Table 1 – Power for various rates of discharge on the OutBack Energy Cell 200RE AGM battery.
Under normal operating conditions when the grid is present, an OutBack BB inverter/charger will keep the batteries in a “float” charge which is a small charging rate that replaces the energy lost inside the battery due to self-discharge. However, when the grid is lost, the inverter is no longer in control of the charging current going into the battery. The BB inverter is in the “invert” mode providing AC power to the GT inverter so it can stay online and provide energy to the critical loads. Any remaining power not needed by the loads will flow back through the bidirectional H-bridge circuit of the BB inverter into the batteries in an unregulated charge.
In most cases the power generated by the PV array that is passed through the GT inverter goes to both the loads and the unregulated charge onto the batteries, and, if the system is sized properly, the unregulated charge onto the battery bank will not exceed the maximum charge rate. However, in a worst-case scenario where the critical loads are all or mostly off, the current from the GT inverter should not exceed the maximum charge rate onto the battery bank. OutBack’s remote-operated circuit breaker (ROCB) design can easily take the GT inverter offline when the batteries are detected as being full.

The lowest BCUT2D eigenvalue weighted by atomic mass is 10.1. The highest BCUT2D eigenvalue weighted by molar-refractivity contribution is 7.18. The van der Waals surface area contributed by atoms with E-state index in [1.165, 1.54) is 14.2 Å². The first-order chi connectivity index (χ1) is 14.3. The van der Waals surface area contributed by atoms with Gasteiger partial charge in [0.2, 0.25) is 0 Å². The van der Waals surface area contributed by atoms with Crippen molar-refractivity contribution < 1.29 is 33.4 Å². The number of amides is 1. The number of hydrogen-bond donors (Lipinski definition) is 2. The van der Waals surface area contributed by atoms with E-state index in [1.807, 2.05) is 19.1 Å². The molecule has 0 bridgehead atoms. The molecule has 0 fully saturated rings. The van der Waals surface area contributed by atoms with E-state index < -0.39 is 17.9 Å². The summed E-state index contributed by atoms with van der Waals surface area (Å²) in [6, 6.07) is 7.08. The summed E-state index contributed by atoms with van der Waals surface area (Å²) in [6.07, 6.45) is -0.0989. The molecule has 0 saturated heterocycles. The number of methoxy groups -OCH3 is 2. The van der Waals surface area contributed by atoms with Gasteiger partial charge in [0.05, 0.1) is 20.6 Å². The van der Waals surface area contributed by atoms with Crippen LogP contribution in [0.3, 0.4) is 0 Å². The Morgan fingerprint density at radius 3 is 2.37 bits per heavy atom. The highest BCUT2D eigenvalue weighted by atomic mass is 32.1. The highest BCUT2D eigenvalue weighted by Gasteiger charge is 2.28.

The following table shows the maximum PV power per string of battery so the maximum charge rate is not exceeded, as well as the associated available power for a given 24 hour period. This system sizing should keep the system in balance depending on the combination of solar radiation available to the array and how much power is needed